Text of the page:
Applications bundled with network devices, such as an application of the software server 3, listen for these signals and interpret the failure status information. After interpretation of this information, these applications decide, preferably without any end user intervention, on an action comprising at least one of starting a firmware download to the network equipment 1 and/or notifying the problem to the user. e.g. in case of occurrence of a fatal configuration failure, the user is notified since no correction of the failure may be possible. The user may also be notified if a download is not performed correctly after a certain number of retries. A counter of tries may be implemented for this purpose and increment appropriately after each BOOTP message requesting e.g. a firmware download.
Specifically, the transfer module 8 indicates the problem status in the “vendor optional specific field” of an appropriate BOOTP protocol message sent on the network by the monitoring means 10. This field is of standard use to communicate to an application certain restrictions or additional client information.
In other words, the message is preferably broadcast on the network and not specifically to a predetermined server. Any one of the devices on the network may act as a server provided it has the right application to listen to, analyze and respond to the message.
After its downloading, the replacement software is stored in the persistent on board memory means 4. This step has reference 39.
At step 40, the monitoring means 10 control that the replacement software has been downloaded without any interruption and that it has been correctly recorded.
When the software downloaded is a firmware, the data processing unit checks the replacement firmware and calculates its flash verification pattern (FVP) and records it in the memory 4 at step 41.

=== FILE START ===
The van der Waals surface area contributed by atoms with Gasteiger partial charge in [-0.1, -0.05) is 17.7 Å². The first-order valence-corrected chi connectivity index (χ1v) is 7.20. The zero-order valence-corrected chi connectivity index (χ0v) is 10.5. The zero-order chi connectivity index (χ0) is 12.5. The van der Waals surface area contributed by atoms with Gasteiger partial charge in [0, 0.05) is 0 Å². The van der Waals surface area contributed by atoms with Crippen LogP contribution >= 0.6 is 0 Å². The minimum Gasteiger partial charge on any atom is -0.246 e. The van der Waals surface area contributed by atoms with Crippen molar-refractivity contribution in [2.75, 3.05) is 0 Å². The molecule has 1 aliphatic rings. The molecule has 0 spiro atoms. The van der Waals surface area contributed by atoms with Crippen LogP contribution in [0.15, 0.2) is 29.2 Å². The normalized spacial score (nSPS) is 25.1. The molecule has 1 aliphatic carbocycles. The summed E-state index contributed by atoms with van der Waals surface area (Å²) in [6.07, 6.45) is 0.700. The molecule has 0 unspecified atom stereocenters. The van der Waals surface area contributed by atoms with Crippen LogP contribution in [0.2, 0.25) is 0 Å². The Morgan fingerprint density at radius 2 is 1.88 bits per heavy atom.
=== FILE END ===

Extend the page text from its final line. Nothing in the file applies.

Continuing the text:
If the replacement software is damaged or incorrectly downloaded or recorded, the monitoring means 10 sets a corresponding failure flag 42. Then, the stand alone equipment 1 is rebooted. Of course, the flags are stored in such a way as to be unaffected by the rebooting process. At step 31, the device tests whether flag 42 is set and sends a corresponding BOOTP message to request a firmware download.
At step 43, if no failure flag has been detected at step 38, the monitoring means 10 control the presence of the firmware in the on board memory means 4. There are different methods available for checking this presence. For instance, the firmware's presence can be checked with the detection of a specified identification code in a fixed location of the firmware code. Other methods can also be used in accordance with this invention.
If no software is registered, the monitoring means 10 set a failure flag 44 and the modem is rebooted at step 30 to process the failure based on the set flag as above.
If step 41 or step 43 are executed without any problem, the monitoring means 10 set a start up flag and trigger a start timer, at step 45, before loading and starting the firmware at step 46.
After a successful start up, the start up flag is reset by the firmware, confirming that it started properly. However, if the start up is not performed before the start time has elapsed, the monitoring means 10 set a problem flag 48 and reboot the equipment at step 30 to process the corresponding failure.
To summarize, the process of
Other states may trigger a download of software:
Flags are checked by the monitoring means either at the beginning of the boot process, or during its execution. A download can be requested explicitly, or the decision as to a download should be left to an application listening to the device's messages.
This invention is not restricted to the preferred embodiment herewith disclosed. In particular, any kind of software or data can be downloaded. And this process can also be performed with protocols differing from the TFTP and BOOTP protocols.
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|U.S. Classification||714/47.1, 714/48, 714/57|
|International Classification||G06F11/14, G06F11/00|
|Dec 19, 2005||AS||Assignment|
Owner name: THOMSON LICENSING, FRANCE
Free format text: ASSIGNMENT OF ASSIGNORS INTEREST;ASSIGNORS:HAEGENDOREN, BEN VAN;DE BRUYN, KOEN;VAN DE POEL, DIRK;REEL/FRAME:017396/0378;SIGNING DATES FROM 20051129 TO 20051201
Owner name: THOMSON LICENSING, FRANCE
Free format text: ASSIGNMENT OF ASSIGNORS INTEREST;ASSIGNORS:HAEGENDOREN, BEN VAN;DE BRUYN, KOEN;VAN DE POEL, DIRK;SIGNING DATES FROM 20051129 TO 20051201;REEL/FRAME:017396/0378
|Oct 1, 2013||CC||Certificate of correction|
|Feb 24, 2014||FPAY||Fee payment|
Year of fee payment: 4